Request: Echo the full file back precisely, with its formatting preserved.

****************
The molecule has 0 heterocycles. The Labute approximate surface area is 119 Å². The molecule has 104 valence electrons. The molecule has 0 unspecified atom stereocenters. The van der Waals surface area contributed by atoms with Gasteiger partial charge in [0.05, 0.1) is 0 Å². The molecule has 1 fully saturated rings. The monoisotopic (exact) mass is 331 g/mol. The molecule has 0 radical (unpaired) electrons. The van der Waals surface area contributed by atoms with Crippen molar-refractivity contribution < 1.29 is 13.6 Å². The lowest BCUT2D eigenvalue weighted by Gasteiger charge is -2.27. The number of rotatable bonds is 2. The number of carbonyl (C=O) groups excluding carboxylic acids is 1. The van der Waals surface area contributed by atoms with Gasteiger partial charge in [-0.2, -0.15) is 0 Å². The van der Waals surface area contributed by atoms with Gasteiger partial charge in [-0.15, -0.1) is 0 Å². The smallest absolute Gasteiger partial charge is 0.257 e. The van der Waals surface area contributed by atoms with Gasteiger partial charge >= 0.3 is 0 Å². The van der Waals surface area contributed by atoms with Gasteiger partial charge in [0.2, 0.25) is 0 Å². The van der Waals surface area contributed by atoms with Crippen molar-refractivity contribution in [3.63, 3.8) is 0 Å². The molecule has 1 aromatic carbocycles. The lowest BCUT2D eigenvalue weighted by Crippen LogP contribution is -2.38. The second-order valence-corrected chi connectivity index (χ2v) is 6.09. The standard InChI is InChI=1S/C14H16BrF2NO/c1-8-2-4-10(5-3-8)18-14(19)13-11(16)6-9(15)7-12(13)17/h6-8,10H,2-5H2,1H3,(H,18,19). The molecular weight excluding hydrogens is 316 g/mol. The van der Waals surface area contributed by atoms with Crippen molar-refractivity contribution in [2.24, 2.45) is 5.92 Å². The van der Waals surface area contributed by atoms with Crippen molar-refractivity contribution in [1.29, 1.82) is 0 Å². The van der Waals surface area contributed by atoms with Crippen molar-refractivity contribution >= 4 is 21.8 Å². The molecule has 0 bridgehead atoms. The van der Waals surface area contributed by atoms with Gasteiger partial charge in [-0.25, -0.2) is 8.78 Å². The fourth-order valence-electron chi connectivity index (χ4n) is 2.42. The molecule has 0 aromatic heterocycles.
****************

The molecule has 0 heterocycles. The Labute approximate surface area is 119 Å². The molecule has 104 valence electrons. The molecule has 0 unspecified atom stereocenters. The van der Waals surface area contributed by atoms with Gasteiger partial charge in [0.05, 0.1) is 0 Å². The molecule has 1 fully saturated rings. The monoisotopic (exact) mass is 331 g/mol. The molecule has 0 radical (unpaired) electrons. The van der Waals surface area contributed by atoms with Crippen molar-refractivity contribution < 1.29 is 13.6 Å². The lowest BCUT2D eigenvalue weighted by Gasteiger charge is -2.27. The number of rotatable bonds is 2. The number of carbonyl (C=O) groups excluding carboxylic acids is 1. The van der Waals surface area contributed by atoms with Gasteiger partial charge in [-0.2, -0.15) is 0 Å². The van der Waals surface area contributed by atoms with Gasteiger partial charge in [-0.15, -0.1) is 0 Å². The smallest absolute Gasteiger partial charge is 0.257 e. The van der Waals surface area contributed by atoms with Gasteiger partial charge >= 0.3 is 0 Å². The van der Waals surface area contributed by atoms with Gasteiger partial charge in [0.2, 0.25) is 0 Å². The van der Waals surface area contributed by atoms with Crippen molar-refractivity contribution in [3.63, 3.8) is 0 Å². The molecule has 1 aromatic carbocycles. The lowest BCUT2D eigenvalue weighted by Crippen LogP contribution is -2.38. The second-order valence-corrected chi connectivity index (χ2v) is 6.09. The standard InChI is InChI=1S/C14H16BrF2NO/c1-8-2-4-10(5-3-8)18-14(19)13-11(16)6-9(15)7-12(13)17/h6-8,10H,2-5H2,1H3,(H,18,19). The molecular weight excluding hydrogens is 316 g/mol. The van der Waals surface area contributed by atoms with Crippen molar-refractivity contribution in [2.24, 2.45) is 5.92 Å². The van der Waals surface area contributed by atoms with Crippen molar-refractivity contribution in [1.29, 1.82) is 0 Å². The van der Waals surface area contributed by atoms with Crippen molar-refractivity contribution >= 4 is 21.8 Å². The molecule has 0 bridgehead atoms. The van der Waals surface area contributed by atoms with Gasteiger partial charge in [-0.25, -0.2) is 8.78 Å². The fourth-order valence-electron chi connectivity index (χ4n) is 2.42. The molecule has 0 aromatic heterocycles.